Possibly European in origin, but current thought is that it may be native to Canada and has spread south from there. It now is found throughout much of the U.S. and southern Canada as well as all of Europe.
As do other funnel weaver spiders these are hunting spiders that are quite agile and run well. However, they spin large webs over surfaces, particularly on low, dense plants outdoors, and reside within a narrow tube or “funnel” below that webbing. When an insect is detected on the webbing above it is quickly grabbed, subdued, and eaten. These spiders may often create their webs indoors where clutter is found in undisturbed places. Indoors they may live up to 2 years but outdoors will die once cold weather occurs in the winter. In the fall the female creates her egg sac, containing about 50 eggs, and attaches it within the funnel in her web. These eggs overwinter and new nymphs emerge in the early spring. The spiders are very shy and will avoid all contact if possible. Their bite is said to be painless and of no consequence to humans.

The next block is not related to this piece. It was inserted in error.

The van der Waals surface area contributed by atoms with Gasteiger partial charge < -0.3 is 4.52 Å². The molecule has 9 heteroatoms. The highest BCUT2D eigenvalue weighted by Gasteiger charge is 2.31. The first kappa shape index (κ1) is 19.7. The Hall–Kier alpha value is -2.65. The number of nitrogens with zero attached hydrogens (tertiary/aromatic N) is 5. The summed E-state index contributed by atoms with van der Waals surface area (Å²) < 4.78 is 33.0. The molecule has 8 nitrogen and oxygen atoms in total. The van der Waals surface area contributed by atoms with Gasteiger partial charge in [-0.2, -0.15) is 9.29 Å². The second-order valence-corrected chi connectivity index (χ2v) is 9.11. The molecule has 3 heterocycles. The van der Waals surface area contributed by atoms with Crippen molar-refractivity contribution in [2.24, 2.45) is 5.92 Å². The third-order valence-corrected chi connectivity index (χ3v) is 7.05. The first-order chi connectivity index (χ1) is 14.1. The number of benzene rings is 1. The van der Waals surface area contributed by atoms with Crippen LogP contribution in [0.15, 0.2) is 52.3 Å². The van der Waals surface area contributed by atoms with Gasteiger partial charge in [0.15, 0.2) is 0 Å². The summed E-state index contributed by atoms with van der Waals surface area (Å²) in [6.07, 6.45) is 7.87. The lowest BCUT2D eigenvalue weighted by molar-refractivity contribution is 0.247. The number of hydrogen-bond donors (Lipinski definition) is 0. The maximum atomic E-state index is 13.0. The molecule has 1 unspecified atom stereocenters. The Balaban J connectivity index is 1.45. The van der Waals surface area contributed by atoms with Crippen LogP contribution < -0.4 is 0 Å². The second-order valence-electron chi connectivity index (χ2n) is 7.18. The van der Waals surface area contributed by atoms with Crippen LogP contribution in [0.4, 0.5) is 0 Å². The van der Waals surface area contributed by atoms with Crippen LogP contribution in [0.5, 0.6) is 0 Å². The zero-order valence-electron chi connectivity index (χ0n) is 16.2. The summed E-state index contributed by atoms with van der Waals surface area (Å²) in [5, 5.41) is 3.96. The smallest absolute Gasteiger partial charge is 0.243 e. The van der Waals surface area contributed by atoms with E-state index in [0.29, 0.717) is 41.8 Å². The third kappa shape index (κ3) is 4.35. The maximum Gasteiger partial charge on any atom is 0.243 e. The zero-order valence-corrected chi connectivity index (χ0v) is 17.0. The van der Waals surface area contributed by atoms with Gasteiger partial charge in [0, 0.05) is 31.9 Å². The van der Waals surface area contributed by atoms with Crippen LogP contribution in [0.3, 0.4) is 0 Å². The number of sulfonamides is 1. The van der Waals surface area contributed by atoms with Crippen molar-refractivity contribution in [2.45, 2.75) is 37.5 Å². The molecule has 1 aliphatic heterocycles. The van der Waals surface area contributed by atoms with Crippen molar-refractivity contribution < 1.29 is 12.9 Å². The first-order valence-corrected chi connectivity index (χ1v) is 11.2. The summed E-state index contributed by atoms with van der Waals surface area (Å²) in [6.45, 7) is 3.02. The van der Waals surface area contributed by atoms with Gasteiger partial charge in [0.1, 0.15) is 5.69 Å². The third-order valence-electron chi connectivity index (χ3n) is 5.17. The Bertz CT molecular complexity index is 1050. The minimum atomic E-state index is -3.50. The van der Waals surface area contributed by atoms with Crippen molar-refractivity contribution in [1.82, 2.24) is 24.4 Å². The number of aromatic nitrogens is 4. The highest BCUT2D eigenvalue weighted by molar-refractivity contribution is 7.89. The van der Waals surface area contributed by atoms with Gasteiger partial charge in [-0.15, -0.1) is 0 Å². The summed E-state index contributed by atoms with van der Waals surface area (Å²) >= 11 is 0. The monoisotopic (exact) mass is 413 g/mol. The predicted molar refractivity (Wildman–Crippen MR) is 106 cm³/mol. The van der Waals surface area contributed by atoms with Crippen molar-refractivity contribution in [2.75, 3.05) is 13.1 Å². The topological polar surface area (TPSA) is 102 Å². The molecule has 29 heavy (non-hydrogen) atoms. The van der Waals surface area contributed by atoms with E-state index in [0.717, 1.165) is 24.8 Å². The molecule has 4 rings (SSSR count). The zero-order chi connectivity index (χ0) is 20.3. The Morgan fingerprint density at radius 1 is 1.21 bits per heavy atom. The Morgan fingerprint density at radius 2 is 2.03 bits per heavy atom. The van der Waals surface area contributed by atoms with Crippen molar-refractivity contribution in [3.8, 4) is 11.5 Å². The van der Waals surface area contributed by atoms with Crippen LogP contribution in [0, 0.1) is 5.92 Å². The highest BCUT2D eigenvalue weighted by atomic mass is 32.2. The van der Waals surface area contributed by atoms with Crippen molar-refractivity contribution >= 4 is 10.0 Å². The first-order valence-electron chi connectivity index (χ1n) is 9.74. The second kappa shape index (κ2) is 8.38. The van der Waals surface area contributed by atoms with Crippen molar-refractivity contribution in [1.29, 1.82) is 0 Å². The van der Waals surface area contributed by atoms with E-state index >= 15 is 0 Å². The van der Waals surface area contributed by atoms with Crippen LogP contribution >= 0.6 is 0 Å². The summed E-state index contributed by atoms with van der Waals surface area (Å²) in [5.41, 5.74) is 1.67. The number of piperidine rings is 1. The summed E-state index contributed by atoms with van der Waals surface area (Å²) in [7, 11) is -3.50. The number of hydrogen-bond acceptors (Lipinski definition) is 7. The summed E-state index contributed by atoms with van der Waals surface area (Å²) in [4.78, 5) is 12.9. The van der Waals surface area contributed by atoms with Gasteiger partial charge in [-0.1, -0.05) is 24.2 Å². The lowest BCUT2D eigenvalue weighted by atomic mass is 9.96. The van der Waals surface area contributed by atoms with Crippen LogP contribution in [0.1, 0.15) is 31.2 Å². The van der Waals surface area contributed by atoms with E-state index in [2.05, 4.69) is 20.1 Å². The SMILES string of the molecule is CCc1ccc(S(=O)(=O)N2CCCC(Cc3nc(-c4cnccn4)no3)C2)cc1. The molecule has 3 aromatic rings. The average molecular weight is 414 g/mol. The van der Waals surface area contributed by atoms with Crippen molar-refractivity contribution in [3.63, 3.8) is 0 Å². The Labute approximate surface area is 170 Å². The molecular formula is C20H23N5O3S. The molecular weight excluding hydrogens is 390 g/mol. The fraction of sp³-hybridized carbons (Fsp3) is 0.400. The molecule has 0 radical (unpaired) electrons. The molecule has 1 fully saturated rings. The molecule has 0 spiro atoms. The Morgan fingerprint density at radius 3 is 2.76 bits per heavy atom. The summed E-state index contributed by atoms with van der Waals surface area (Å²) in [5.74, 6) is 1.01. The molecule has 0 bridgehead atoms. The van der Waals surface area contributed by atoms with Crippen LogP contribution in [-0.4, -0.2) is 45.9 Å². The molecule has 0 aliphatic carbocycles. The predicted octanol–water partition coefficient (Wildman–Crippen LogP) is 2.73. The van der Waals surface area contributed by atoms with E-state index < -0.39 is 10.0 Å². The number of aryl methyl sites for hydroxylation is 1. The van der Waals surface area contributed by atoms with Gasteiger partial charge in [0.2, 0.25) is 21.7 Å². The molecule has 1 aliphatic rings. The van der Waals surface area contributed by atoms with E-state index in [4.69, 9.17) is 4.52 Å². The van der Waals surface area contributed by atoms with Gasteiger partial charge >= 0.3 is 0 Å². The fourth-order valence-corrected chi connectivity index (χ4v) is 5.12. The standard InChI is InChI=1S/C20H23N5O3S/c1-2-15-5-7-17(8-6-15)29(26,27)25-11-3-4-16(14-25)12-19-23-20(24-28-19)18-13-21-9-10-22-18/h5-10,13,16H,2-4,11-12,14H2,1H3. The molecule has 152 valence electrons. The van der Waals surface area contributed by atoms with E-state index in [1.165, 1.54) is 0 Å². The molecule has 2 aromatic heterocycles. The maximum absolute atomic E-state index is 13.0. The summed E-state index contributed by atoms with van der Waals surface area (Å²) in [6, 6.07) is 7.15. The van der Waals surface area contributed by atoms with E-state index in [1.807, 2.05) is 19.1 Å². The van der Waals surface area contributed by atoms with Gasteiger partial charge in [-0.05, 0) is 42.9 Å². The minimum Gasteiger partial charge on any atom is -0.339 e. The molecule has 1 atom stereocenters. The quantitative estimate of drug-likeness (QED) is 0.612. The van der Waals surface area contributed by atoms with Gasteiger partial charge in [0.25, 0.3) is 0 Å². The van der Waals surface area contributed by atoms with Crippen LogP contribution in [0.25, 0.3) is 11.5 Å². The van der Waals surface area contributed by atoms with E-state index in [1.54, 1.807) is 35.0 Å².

Typical of this genus will be a “herring-bone” pattern of dark stripes on the top of the abdomen. There are also 2 dark stripes running down the top of the thorax, but these various darker markings may also occur on other unrelated spiders. The spiders are brown, have long legs, and tend to lay fairly flattened. They have 8 eyes, with 6 of the eyes enlarged and facing forward to maximize their vision for spotting prey.
Characteristicts Important to Control:
Indoors the spiders and their webs may be removed with a vacuum cleaner. When the webs are found on plants outdoors the ideal response is to leave them alone and to enjoy them. They are feeding on other unwanted insects and are highly beneficial. If necessary due to customer pressure the plants may be treated with a labeled insecticide for short term relief from the spiders and the web removed with a stream of water.